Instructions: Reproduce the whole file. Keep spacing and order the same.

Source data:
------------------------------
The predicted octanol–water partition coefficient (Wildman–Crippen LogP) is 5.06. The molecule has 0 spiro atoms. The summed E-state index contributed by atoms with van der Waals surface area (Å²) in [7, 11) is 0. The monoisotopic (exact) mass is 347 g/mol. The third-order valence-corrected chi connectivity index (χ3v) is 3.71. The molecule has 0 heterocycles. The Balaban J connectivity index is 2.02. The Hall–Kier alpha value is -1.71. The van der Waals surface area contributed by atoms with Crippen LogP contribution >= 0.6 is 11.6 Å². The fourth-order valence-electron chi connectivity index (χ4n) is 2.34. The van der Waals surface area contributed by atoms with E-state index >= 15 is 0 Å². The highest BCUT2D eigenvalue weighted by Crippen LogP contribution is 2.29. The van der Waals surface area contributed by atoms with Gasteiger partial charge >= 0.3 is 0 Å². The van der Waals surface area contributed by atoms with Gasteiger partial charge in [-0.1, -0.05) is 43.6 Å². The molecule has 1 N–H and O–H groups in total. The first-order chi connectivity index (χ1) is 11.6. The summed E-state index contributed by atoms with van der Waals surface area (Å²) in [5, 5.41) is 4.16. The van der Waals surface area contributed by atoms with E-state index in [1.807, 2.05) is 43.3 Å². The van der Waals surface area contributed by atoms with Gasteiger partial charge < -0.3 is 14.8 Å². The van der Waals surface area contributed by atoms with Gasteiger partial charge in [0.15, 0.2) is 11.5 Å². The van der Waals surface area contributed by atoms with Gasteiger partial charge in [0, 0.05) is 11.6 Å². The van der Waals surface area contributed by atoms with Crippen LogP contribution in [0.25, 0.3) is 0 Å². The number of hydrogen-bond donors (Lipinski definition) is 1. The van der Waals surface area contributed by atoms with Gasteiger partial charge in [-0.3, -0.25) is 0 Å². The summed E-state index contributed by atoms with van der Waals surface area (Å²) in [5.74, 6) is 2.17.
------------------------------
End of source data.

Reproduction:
The predicted octanol–water partition coefficient (Wildman–Crippen LogP) is 5.06. The molecule has 0 spiro atoms. The summed E-state index contributed by atoms with van der Waals surface area (Å²) in [7, 11) is 0. The monoisotopic (exact) mass is 347 g/mol. The third-order valence-corrected chi connectivity index (χ3v) is 3.71. The molecule has 0 heterocycles. The Balaban J connectivity index is 2.02. The Hall–Kier alpha value is -1.71. The van der Waals surface area contributed by atoms with Crippen LogP contribution >= 0.6 is 11.6 Å². The fourth-order valence-electron chi connectivity index (χ4n) is 2.34. The van der Waals surface area contributed by atoms with E-state index >= 15 is 0 Å². The highest BCUT2D eigenvalue weighted by Crippen LogP contribution is 2.29. The van der Waals surface area contributed by atoms with Gasteiger partial charge >= 0.3 is 0 Å². The van der Waals surface area contributed by atoms with Gasteiger partial charge in [-0.1, -0.05) is 43.6 Å². The molecule has 1 N–H and O–H groups in total. The first-order chi connectivity index (χ1) is 11.6. The summed E-state index contributed by atoms with van der Waals surface area (Å²) in [5, 5.41) is 4.16. The van der Waals surface area contributed by atoms with E-state index in [1.807, 2.05) is 43.3 Å². The van der Waals surface area contributed by atoms with Gasteiger partial charge < -0.3 is 14.8 Å². The van der Waals surface area contributed by atoms with Gasteiger partial charge in [0.15, 0.2) is 11.5 Å². The van der Waals surface area contributed by atoms with Gasteiger partial charge in [0, 0.05) is 11.6 Å². The van der Waals surface area contributed by atoms with Crippen LogP contribution in [0.25, 0.3) is 0 Å². The number of hydrogen-bond donors (Lipinski definition) is 1. The van der Waals surface area contributed by atoms with Gasteiger partial charge in [-0.3, -0.25) is 0 Å². The summed E-state index contributed by atoms with van der Waals surface area (Å²) in [5.74, 6) is 2.17.